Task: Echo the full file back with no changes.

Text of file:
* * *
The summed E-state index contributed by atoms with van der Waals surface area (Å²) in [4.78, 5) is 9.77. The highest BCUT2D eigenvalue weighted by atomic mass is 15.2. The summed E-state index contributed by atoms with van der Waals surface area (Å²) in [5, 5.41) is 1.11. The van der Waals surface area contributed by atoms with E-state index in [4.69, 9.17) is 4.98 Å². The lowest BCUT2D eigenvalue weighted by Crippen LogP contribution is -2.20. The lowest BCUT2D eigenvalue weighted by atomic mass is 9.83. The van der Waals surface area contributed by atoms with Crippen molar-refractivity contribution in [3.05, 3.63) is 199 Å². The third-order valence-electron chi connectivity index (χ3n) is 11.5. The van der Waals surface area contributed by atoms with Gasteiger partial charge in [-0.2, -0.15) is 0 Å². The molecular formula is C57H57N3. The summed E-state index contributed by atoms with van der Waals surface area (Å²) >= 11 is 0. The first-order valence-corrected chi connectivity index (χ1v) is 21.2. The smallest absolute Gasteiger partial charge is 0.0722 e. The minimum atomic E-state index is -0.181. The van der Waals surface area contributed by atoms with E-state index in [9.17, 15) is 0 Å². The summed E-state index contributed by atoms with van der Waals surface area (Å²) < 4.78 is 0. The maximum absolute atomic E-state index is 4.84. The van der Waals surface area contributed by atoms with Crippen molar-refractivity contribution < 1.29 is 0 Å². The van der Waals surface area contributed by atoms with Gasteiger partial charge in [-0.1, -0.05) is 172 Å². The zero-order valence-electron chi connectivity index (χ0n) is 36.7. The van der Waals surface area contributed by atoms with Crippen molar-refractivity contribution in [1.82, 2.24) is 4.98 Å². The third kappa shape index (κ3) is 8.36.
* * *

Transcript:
The summed E-state index contributed by atoms with van der Waals surface area (Å²) in [4.78, 5) is 9.77. The highest BCUT2D eigenvalue weighted by atomic mass is 15.2. The summed E-state index contributed by atoms with van der Waals surface area (Å²) in [5, 5.41) is 1.11. The van der Waals surface area contributed by atoms with E-state index in [4.69, 9.17) is 4.98 Å². The lowest BCUT2D eigenvalue weighted by Crippen LogP contribution is -2.20. The lowest BCUT2D eigenvalue weighted by atomic mass is 9.83. The van der Waals surface area contributed by atoms with Crippen molar-refractivity contribution in [3.05, 3.63) is 199 Å². The third-order valence-electron chi connectivity index (χ3n) is 11.5. The van der Waals surface area contributed by atoms with Gasteiger partial charge in [-0.2, -0.15) is 0 Å². The molecular formula is C57H57N3. The summed E-state index contributed by atoms with van der Waals surface area (Å²) >= 11 is 0. The first-order valence-corrected chi connectivity index (χ1v) is 21.2. The smallest absolute Gasteiger partial charge is 0.0722 e. The minimum atomic E-state index is -0.181. The van der Waals surface area contributed by atoms with E-state index in [9.17, 15) is 0 Å². The summed E-state index contributed by atoms with van der Waals surface area (Å²) < 4.78 is 0. The maximum absolute atomic E-state index is 4.84. The van der Waals surface area contributed by atoms with Crippen molar-refractivity contribution < 1.29 is 0 Å². The van der Waals surface area contributed by atoms with Gasteiger partial charge in [-0.1, -0.05) is 172 Å². The zero-order valence-electron chi connectivity index (χ0n) is 36.7. The van der Waals surface area contributed by atoms with Crippen molar-refractivity contribution in [1.82, 2.24) is 4.98 Å². The third kappa shape index (κ3) is 8.36.